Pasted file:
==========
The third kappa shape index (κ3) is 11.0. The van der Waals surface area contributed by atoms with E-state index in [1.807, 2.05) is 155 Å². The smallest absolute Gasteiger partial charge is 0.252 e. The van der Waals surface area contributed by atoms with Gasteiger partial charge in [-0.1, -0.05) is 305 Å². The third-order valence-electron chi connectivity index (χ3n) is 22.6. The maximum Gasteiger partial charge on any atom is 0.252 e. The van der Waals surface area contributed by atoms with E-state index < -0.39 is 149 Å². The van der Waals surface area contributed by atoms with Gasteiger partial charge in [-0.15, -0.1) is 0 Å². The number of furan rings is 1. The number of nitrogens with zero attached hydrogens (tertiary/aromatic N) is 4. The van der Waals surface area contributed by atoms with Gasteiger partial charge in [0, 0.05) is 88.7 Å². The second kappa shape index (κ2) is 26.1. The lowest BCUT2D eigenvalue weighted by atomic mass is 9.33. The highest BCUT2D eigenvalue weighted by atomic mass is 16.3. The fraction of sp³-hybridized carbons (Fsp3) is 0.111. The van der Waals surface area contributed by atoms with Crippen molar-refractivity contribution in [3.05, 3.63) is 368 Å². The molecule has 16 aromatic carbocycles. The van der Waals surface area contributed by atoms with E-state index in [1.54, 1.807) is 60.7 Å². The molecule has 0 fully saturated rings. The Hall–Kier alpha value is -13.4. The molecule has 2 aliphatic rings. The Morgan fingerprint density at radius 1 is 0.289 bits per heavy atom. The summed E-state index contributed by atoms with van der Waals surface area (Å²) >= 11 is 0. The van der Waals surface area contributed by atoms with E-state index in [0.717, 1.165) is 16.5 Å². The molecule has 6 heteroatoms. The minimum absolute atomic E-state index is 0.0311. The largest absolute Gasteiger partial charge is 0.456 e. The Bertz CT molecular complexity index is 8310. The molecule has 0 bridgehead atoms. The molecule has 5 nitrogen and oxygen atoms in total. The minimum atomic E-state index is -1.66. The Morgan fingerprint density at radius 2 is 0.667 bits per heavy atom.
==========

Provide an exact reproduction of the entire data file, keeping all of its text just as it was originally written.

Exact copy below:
The third kappa shape index (κ3) is 11.0. The van der Waals surface area contributed by atoms with E-state index in [1.807, 2.05) is 155 Å². The smallest absolute Gasteiger partial charge is 0.252 e. The van der Waals surface area contributed by atoms with Gasteiger partial charge in [-0.1, -0.05) is 305 Å². The third-order valence-electron chi connectivity index (χ3n) is 22.6. The maximum Gasteiger partial charge on any atom is 0.252 e. The van der Waals surface area contributed by atoms with E-state index < -0.39 is 149 Å². The van der Waals surface area contributed by atoms with Gasteiger partial charge in [-0.15, -0.1) is 0 Å². The number of furan rings is 1. The number of nitrogens with zero attached hydrogens (tertiary/aromatic N) is 4. The van der Waals surface area contributed by atoms with Gasteiger partial charge in [0, 0.05) is 88.7 Å². The second kappa shape index (κ2) is 26.1. The lowest BCUT2D eigenvalue weighted by atomic mass is 9.33. The highest BCUT2D eigenvalue weighted by atomic mass is 16.3. The fraction of sp³-hybridized carbons (Fsp3) is 0.111. The van der Waals surface area contributed by atoms with Crippen molar-refractivity contribution in [3.05, 3.63) is 368 Å². The molecule has 16 aromatic carbocycles. The van der Waals surface area contributed by atoms with E-state index in [1.54, 1.807) is 60.7 Å². The molecule has 0 fully saturated rings. The Hall–Kier alpha value is -13.4. The molecule has 2 aliphatic rings. The Morgan fingerprint density at radius 1 is 0.289 bits per heavy atom. The summed E-state index contributed by atoms with van der Waals surface area (Å²) >= 11 is 0. The van der Waals surface area contributed by atoms with E-state index in [0.717, 1.165) is 16.5 Å². The molecule has 6 heteroatoms. The minimum absolute atomic E-state index is 0.0311. The largest absolute Gasteiger partial charge is 0.456 e. The Bertz CT molecular complexity index is 8310. The molecule has 0 bridgehead atoms. The molecule has 5 nitrogen and oxygen atoms in total. The minimum atomic E-state index is -1.66. The Morgan fingerprint density at radius 2 is 0.667 bits per heavy atom.